The Race Disparity Unit, Cabinet Office, have been announced as a finalist in the DL100 Digital Team of the Year category for 2018. The Race Disparity Unit was formed from 3, starkly different disciplines: Data Analysis, Policy, and Digital. Against a backdrop of intense scrutiny, tight timescales and huge cultural differences, this team came together, delivering The Ethnicity Facts and Figures website. This is truly democratised data – making 200+ previously hidden datasets publicly available and transparent.
On a summer day in 2016, Theresa May stood on the steps of 10 Downing Street and called for an audit of all government data on ethnicity. In her words, the purpose of the audit was to “identify and publish information showing how outcomes differ for people of different backgrounds [..] to reveal racial disparities and help end the burning injustices many people experience across Britain.”
Shortly after the Prime Minister’s announcement, the Race Disparity unit was established in the Cabinet Office to carry out the audit. Methods were selected to join the unit at the end of discovery to deliver the website behind the audit. Looking at the complete Ethnicity Facts and Figures website you’ll see that whilst it’s dense on statistics, it’s all displayed in plain English. The website launched on October the 10th with more than 100 datasets that show how different ethnicities have different outcomes across topics such as education, work and crime. It is the first time that an audit of this kind of data from across departments has been collected and presented in a uniform and simple way.
We quickly identified that the challenge was to consolidate data from a wide range of disparate sources and present it in a website that could be easily interrogated and would be accessible and meaningful to different users. At Methods, we put users at the heart of everything we do. Our researchers established a spectrum of user types, from members of the public with low data literacy, to expert users who work with ethnicity data. Across the spectrum of users, we identified very different user needs. We continually did usability testing with all user types to make sure that our service would meet their different needs.
The presentation of the data in the form of graphs, tables, commentary and raw data downloads was developed based on insights from the continuous engagement and testing with users. We tested many different options and iterations, including maps and other more interactive tools, but we found that the data needed to be presented as simply and clearly as possible leading to the current design, which tested well with all user groups. Further, this way of presenting the data has been recognised as an “innovative way of presenting statistics [..] that shows how Government departments could do much more to publish data with the public users in mind – rather than simply publishing data in the way they always have done.”(Ed Humpherson, Head of the UK Statistics Authority).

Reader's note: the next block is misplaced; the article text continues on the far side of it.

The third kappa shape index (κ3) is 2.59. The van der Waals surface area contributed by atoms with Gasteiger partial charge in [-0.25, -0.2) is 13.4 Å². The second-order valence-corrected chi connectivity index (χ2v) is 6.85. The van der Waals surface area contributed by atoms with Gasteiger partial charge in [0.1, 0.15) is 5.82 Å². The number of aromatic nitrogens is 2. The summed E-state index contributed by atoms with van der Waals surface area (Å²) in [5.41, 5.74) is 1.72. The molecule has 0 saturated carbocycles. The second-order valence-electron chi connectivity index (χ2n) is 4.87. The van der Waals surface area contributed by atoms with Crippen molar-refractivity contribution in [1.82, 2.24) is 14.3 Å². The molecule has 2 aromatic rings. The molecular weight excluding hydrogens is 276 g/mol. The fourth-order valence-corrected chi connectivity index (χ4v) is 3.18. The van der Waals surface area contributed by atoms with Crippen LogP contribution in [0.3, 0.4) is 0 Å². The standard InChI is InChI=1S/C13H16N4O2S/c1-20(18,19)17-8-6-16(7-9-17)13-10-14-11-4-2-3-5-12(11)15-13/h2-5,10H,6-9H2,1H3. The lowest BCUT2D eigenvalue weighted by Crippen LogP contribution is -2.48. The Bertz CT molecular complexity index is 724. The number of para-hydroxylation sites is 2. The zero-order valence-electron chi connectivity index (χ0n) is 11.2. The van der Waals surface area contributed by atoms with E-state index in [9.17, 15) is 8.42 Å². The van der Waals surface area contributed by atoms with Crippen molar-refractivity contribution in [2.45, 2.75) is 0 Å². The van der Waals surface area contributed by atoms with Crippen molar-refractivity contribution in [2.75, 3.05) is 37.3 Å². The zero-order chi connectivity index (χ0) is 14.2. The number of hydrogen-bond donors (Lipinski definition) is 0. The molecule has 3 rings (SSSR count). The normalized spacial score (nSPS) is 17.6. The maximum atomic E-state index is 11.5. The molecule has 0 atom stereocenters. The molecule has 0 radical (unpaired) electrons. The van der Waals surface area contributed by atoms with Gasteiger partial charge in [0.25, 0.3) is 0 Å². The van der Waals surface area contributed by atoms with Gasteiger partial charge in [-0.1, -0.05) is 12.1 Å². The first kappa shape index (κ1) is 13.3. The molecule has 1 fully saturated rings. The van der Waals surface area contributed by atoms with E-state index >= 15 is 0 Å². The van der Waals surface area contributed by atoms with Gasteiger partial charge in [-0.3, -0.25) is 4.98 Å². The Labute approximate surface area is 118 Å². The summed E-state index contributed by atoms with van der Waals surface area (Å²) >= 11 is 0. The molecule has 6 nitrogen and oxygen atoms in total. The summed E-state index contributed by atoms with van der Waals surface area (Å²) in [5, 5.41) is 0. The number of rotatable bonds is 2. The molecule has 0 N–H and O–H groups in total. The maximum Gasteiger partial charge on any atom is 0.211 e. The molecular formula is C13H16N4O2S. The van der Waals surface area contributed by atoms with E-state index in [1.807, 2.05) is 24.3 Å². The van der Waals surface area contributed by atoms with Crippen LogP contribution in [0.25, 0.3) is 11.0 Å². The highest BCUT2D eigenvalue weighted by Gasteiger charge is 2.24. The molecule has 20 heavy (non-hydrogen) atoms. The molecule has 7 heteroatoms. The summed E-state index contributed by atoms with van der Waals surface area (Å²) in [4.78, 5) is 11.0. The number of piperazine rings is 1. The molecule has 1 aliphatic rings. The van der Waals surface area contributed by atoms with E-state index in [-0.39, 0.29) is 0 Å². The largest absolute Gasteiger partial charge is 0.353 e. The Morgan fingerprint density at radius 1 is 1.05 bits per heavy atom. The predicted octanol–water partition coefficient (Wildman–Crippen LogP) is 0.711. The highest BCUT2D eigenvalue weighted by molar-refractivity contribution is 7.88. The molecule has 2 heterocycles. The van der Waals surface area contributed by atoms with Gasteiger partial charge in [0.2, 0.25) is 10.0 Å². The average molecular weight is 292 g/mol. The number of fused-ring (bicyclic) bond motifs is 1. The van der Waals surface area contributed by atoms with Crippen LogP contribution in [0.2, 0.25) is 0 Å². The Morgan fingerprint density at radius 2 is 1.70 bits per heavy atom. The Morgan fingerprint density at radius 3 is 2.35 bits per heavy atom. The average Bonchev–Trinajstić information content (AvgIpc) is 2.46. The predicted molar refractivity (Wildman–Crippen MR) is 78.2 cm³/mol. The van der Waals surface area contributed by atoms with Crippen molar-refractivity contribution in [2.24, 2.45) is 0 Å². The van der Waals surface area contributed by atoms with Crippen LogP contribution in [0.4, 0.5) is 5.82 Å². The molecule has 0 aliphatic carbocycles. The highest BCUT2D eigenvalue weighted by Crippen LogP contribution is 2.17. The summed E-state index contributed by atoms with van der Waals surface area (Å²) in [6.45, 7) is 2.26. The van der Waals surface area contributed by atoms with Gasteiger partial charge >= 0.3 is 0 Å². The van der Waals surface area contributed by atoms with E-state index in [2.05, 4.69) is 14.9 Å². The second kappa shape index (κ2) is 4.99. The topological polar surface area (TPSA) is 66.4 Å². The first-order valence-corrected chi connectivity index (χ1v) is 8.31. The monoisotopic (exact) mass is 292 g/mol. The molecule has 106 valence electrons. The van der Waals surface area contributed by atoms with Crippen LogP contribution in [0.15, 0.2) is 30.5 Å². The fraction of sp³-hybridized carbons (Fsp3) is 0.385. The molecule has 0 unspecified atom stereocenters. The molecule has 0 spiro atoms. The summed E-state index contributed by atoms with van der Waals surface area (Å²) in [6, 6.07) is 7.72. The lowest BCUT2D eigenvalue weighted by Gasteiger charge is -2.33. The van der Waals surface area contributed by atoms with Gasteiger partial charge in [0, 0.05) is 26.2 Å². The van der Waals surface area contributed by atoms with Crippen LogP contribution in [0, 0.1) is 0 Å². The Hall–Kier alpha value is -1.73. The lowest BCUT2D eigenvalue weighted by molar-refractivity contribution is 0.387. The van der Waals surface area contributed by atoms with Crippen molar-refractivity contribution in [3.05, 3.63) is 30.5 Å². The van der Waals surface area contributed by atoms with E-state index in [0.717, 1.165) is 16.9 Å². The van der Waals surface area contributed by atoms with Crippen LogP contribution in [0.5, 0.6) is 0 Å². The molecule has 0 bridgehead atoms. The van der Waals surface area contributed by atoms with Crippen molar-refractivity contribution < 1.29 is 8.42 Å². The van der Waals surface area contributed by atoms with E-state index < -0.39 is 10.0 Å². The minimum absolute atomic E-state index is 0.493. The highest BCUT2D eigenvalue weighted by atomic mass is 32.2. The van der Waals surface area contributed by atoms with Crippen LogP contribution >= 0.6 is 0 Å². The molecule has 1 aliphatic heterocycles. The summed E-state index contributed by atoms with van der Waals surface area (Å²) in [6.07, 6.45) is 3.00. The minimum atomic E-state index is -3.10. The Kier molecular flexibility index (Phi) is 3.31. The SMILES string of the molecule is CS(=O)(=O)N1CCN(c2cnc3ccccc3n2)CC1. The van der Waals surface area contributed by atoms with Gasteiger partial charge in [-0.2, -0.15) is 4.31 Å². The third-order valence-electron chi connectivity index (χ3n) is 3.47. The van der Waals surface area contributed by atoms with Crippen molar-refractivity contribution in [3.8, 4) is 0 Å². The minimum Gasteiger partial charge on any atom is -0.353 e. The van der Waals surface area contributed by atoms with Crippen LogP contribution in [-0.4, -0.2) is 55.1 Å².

It took a lot of work from the data analysts and our data experts to get the data in the uniform style we needed. On Data.gov.uk you’ll notice that all departments generally do data publication their own way, with various surveys and publications being formatted differently – so we weren’t surprised to discover early in the project that departments have their own unique way of measuring and reporting ethnicity. We needed consistency and with help from our data strategists, we developed a data template, which successfully brought together datasets from across government departments and sub-departments as a common data resource.
Our work and the website (www.ethnicity-facts-figures.service.gov.uk) itself has received a lot of positive feedback and has been recognised by industry experts as a “substantial achievement” (Ed Humpherson), an “extraordinary website” (The Washington Post) and a “clear and user-friendly” website (Damian Green, First Secretary of State). Looking back, we ascribe this achievement to our user focused cadence of development which always revolved around testing, learning and iterating.
This article was originally published here.